How? By focusing on the most pressing issues and coming up with strategic, peer-reviewed, data-driven plans to tackle them. By getting corporate, nonprofit and government leaders around the table to make decisions and commitments with lasting value. By ceasing to be a risk-averse organization and advocating for policies which improve the lives of the most vulnerable individuals in our community.
It’s true. My United Way is an innovator, thought-leader and change-maker. That’s the message I want to spread across Greater L.A. and far beyond, and I hope you’ll help me. Because if there’s one thing I learned from my experience at the SLC, it’s that our strength comes from our collective power to affect the greater good. Together, we will transform lives — and our own lives will be transformed in return.
Parents rallied today at LAUSD to save a beloved school program, which ensures that low-income students eat healthy meals before learning. The high energy event, which featured the launch of the “Parent Breakfast Club,” brought cameras from KCBS, Univision, Telemundo and more. Parents, as well as principals and community groups, said the issue is about more than breakfast — it’s a matter of poverty and civil rights. United Way is proud to support their efforts to protect this vital program that makes sure kids are fed. Next week, the school board will vote on whether to cut “Breakfast in the Classroom” in response to complaints by some teachers’ union leaders.
Check out this photo gallery from the event:
In a widespread effort to assist 49 million Americans who face hunger every day, the National Association of Letter Carriers – in partnership with several organizations including United Way and Labor Community Services – will hold its 21st Annual Stamp Out Hunger Food Drive on Saturday, May 11
Last year, residents across L.A. County donated more than 315,000 pounds of food! The challenge that arises from this amazing generosity? Sorting and distributing the food. Volunteers are needed to load/unload, sort and package these items for delivery to local families.
-Shifts are available from 8:00am-12:00pm or 12:00pm-4:00pm everyday.
-Volunteer teams are strongly encouraged; it’s a great opportunity for students, church groups and service clubs.
-To register, please contact Margarita Chavez at email@example.com or (213) 985-1987. Or sign up online at http://www.laborcommunityservicesla.org/.
Monday, May 13, 2013 – Friday, May 31, 2013*
*(Except Sundays & Holidays)
Shift 1: 8:00AM – 12:00PM
Shift 2: 12:00PM – 4:00PM
IBEW Local 11
6023 S. Garfield Ave.
Commerce, CA 90040
-Lunch is provided to volunteers on both shifts.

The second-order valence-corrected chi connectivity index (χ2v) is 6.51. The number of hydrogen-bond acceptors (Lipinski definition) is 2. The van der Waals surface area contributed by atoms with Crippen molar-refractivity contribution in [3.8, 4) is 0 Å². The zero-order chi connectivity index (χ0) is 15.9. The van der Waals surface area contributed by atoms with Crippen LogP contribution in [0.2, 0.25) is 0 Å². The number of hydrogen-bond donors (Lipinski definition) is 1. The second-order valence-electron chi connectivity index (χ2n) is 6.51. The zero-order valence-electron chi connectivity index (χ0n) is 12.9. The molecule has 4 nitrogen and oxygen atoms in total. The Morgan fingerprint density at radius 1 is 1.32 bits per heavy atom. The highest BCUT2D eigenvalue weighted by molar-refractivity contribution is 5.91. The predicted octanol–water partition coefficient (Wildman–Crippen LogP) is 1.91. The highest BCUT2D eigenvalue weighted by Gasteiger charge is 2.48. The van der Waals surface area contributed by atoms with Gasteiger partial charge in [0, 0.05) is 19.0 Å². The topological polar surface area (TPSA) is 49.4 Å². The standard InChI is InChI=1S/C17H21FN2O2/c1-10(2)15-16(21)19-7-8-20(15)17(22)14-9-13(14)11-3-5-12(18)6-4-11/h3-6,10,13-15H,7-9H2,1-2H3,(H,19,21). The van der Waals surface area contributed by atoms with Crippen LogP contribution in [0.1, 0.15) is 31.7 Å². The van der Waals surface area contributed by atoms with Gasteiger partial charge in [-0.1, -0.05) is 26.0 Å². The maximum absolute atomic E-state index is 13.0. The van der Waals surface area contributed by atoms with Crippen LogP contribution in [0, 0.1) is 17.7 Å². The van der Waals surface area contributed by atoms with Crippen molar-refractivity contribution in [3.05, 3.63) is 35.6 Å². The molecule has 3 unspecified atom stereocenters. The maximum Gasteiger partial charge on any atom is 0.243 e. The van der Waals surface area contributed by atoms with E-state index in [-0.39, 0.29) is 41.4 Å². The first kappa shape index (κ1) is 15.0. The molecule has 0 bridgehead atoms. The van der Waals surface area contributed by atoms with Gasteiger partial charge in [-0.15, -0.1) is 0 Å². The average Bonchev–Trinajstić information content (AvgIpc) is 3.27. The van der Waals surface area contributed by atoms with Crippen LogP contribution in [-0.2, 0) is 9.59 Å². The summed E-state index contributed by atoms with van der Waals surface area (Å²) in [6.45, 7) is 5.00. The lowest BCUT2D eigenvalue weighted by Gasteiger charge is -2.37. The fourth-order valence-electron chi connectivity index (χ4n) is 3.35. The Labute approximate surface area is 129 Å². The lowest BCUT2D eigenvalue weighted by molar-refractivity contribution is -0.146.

-Wear comfortable clothing and closed-toe shoes.
-Parking is FREE (when entering the parking lot, the warehouse is in the rear on the right side).
-Volunteers 14 years of age or younger must be accompanied by a supervisor and carry a signed guardian waiver.
In 2009, the Homelessness Prevention and Rapid Rehousing Program (HPRP) created the first nationwide implementation of housing first and prevention strategies for reducing homelessness. The three year program was comprised of homeless prevention services for those in danger of becoming homeless, and rapid rehousing assistance for people experiencing homelessness and in need of permanent housing.
After three years of HPRP implementation, local project evaluations highlighting lessons learned are beginning to emerge. A couple of weeks ago, Our Place Housing Solutions (OPHS) released its report “Internal Evaluation of the Homelessness Prevention & Rapid Rehousing Program Administered.” The report looks at HPRP in East Los Angeles County between 2010 and 2012, and the 360 clients and their households assisted during this period.
One of the most notable findings of OPHS’s evaluation was that rapid rehousing required 58% less direct financial assistance than prevention, but more effort from case managers who had to spend significant time assisting with housing location. The median amount of assistance received by rapid rehousing clients was $2,344, while that of prevention clients was $4,064. Also important to note was that a significant minority of those enrolled in prevention stated that they did not believe they would have become homeless “if not for the assistance” as was required by HUD.
Although homelessness prevention may be more effective in avoiding the personal and social trauma of a household becoming homeless, the implications of this evaluation are that future programs modeled on HPRP and operating with limited funding may be able to help more clients and achieve more concrete results fighting homelessness by prioritizing rapid rehousing over prevention strategies.
Download the full report for more information: full report